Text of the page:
That is a key element in Avengers Assemble: remember that, aside from the SHIELD agents, none of these heroes have any experience of working in a group. When they are brought together by Nick Fury and his operatives, there is a real sense of the personality clashes. Of course that is something that Marvel has been building up through the Cinematic Universe since Iron Man. The fact that these characters are all known entities helps that no end. This movie could have been made without the previous flicks, but it wouldn’t be nearly as successful. The backstory is a shorthand that allows Joss to bring in the superheroes without wasting a whole first act on telling us who they are and what they can do.
This in turn means that the new or lesser-known characters – particularly Clint ‘Hawkeye’ Barton and Maria Hill of SHIELD – get a chance for some initial development. And of course it’s always great to see Agent ‘SuperPhil’ Coulson and Black Widow again, which brings me to another key component of Whedon’s work: the bad-ass female fighter. To the roster of Buffy, Faith, River and Echo you can now add Natasha Romanoff. She got to kick some ass when she first showed up in Iron Man 2, but this takes her to a whole other level. Black Widow more than holds her own alongside the God of Thunder and a giant green rage monster.
Speaking of giant green rage monsters, Mark Ruffalo is great in his first gig as Bruce Banner and Hulk. Yes, he actually plays Hulk too. For the first time, the big guy was created via motion capture with Ruffalo acting the part on the set alongside his compadres. This means that he is a more realistic (ha!) presence within the scene, particularly when it comes to interaction with his teammates. Hulk is also the source of a lot of the bigger laughs in the movie, but not in a forced way. I was at the 11am screening which was sold out2, and of course Robert Downey Jr. is quipping left and right to great effect but when Jolly Green made his joke the place was in uproar.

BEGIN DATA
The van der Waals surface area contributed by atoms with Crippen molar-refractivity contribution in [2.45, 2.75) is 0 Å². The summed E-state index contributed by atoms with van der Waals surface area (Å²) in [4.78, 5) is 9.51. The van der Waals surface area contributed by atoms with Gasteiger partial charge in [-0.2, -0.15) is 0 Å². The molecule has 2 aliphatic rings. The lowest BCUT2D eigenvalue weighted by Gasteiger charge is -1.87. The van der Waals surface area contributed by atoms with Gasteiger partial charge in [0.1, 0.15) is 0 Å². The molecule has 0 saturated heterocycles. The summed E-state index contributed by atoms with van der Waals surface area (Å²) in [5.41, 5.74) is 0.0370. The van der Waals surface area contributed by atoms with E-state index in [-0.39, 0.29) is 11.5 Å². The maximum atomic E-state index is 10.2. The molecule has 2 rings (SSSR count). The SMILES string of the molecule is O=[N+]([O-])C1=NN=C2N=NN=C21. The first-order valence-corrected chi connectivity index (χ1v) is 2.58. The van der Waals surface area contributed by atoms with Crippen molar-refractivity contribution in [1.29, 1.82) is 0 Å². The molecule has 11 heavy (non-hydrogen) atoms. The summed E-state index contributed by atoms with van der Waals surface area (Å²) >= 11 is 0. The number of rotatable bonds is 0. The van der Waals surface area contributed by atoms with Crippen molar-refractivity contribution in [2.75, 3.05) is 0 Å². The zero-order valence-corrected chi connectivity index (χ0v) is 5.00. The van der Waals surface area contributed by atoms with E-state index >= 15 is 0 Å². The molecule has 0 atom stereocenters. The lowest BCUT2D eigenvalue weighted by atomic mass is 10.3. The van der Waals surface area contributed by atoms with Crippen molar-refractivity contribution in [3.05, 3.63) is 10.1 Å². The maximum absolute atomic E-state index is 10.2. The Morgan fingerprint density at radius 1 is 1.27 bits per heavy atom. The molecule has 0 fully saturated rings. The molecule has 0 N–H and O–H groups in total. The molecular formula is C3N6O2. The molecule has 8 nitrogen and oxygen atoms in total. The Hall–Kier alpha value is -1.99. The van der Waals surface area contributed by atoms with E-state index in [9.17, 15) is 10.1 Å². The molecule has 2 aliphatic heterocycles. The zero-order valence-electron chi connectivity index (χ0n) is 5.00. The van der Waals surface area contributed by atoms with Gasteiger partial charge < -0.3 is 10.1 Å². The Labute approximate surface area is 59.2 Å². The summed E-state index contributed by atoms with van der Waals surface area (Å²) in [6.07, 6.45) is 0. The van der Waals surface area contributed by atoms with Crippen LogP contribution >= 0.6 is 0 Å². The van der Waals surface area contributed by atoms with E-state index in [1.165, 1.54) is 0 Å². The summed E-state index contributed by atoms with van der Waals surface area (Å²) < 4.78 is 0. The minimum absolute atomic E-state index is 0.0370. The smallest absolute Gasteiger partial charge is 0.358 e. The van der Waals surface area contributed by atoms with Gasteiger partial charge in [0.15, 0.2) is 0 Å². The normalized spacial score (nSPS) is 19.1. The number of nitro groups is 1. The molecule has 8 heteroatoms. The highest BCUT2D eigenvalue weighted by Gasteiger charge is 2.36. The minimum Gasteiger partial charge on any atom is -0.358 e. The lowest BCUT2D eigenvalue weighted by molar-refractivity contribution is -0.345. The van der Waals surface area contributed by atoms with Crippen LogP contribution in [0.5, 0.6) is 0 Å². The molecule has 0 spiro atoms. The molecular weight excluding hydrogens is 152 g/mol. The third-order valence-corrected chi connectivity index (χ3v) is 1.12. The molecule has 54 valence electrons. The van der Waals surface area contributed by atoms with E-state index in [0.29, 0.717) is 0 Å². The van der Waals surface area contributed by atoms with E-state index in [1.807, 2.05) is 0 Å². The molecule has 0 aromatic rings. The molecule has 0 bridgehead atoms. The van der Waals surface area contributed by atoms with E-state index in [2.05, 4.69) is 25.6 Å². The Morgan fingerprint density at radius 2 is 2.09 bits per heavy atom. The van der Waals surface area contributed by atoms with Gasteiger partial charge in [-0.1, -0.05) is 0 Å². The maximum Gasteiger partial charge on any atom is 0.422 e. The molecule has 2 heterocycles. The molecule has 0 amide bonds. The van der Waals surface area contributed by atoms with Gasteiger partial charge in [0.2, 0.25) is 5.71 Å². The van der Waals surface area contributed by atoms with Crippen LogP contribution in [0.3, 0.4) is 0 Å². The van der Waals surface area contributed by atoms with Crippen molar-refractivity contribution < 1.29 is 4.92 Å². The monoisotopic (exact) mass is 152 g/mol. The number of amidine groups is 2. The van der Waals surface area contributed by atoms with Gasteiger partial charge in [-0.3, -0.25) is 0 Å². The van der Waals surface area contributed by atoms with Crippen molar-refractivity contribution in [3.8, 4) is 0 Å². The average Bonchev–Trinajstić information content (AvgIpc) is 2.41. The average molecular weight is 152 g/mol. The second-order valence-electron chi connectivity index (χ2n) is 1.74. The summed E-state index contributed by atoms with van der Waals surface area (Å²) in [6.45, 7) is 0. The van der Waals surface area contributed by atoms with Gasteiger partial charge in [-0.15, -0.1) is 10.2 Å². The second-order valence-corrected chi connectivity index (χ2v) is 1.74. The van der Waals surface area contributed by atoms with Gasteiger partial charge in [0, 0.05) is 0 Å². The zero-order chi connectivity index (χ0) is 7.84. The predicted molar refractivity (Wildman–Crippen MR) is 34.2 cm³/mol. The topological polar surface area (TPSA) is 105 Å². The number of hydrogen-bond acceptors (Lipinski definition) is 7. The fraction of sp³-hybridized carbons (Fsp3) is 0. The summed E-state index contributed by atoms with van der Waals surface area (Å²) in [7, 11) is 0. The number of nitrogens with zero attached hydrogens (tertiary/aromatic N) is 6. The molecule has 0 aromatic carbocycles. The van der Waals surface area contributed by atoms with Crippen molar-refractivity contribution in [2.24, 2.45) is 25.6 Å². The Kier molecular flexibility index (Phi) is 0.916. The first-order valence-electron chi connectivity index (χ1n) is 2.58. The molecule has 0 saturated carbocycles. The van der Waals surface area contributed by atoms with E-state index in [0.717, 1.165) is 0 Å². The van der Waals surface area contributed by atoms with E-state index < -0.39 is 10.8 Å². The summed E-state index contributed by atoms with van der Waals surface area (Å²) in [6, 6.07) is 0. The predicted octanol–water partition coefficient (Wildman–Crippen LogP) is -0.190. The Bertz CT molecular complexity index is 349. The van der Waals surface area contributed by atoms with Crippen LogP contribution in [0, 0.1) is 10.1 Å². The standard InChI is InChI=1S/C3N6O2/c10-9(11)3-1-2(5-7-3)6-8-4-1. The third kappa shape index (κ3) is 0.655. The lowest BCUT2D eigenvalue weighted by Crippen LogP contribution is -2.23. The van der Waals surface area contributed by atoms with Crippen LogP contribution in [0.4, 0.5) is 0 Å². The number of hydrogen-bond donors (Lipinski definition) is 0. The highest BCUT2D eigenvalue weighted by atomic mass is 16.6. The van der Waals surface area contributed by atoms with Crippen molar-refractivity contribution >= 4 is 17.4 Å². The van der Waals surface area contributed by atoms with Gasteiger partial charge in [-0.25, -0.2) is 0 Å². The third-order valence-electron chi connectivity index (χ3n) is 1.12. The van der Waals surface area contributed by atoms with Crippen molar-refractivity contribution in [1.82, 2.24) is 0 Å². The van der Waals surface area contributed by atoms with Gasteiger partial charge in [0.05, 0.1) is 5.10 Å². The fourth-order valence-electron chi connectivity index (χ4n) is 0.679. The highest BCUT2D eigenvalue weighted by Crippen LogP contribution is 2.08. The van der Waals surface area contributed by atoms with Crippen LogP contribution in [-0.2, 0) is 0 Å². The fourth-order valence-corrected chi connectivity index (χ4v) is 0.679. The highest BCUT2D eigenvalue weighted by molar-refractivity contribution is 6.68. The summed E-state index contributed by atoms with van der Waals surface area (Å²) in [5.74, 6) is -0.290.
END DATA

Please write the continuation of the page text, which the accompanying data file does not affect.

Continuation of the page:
No, I’m not going to tell you what it was. No spoilers here today. It was also really fun to see Banner and Stark bonding over science like the two nerds they are, all the baggage of being a billionaire playboy and a monster momentarily forgotten. Because that’s what Avengers Assemble is really about; this group of individuals being motivated by an outside threat into becoming a team and working together to save the Earth.
I think what I liked most about the script is that everyone is given their time to shine. Every single character gets that hero moment. If you look past all the sharp dialogue and pop-culture references and the strong female characters that have typified Whedon’s work, the one big thing that he excels it is the way he can marshal a big group and make them all unique individuals. This film has got eleven key roles in it and not one of them feels short-changed. They are all fully-defined people, not just ciphers there to say the words and take up space in the shot. Of course the writer and director is only one side of that equation. You need the actors too. There are no bum notes among the cast.
As I’ve said before, most of the actors have appeared as these characters already which is not only a benefit to us as viewers, but also to them. They’ve already lived with these characters and got to know them, making the performances all the more believable. As good as everyone is, there are always one or two that deserve to be singled out. For my money those are RDJ, Chris Evans and Tom Hiddleston as Loki from among the Marvel vets. Over the span of now three movies we’ve seen so much change in Tony Stark, from arrogant playboy to prisoner, to driven man on a mission (and that was just the first flick!) then in Iron Man 2 he was tortured by his impending death – at least until a little nudge from Fury and his old man – which manifested as something between ennui and nihilism, but he was still the one-man-band, despite his brief tag-team moment with Rhodey. Now here he has to learn to be a part of something larger than himself, to work alongside his intellectual equal and his physical superiors; basically, to take orders.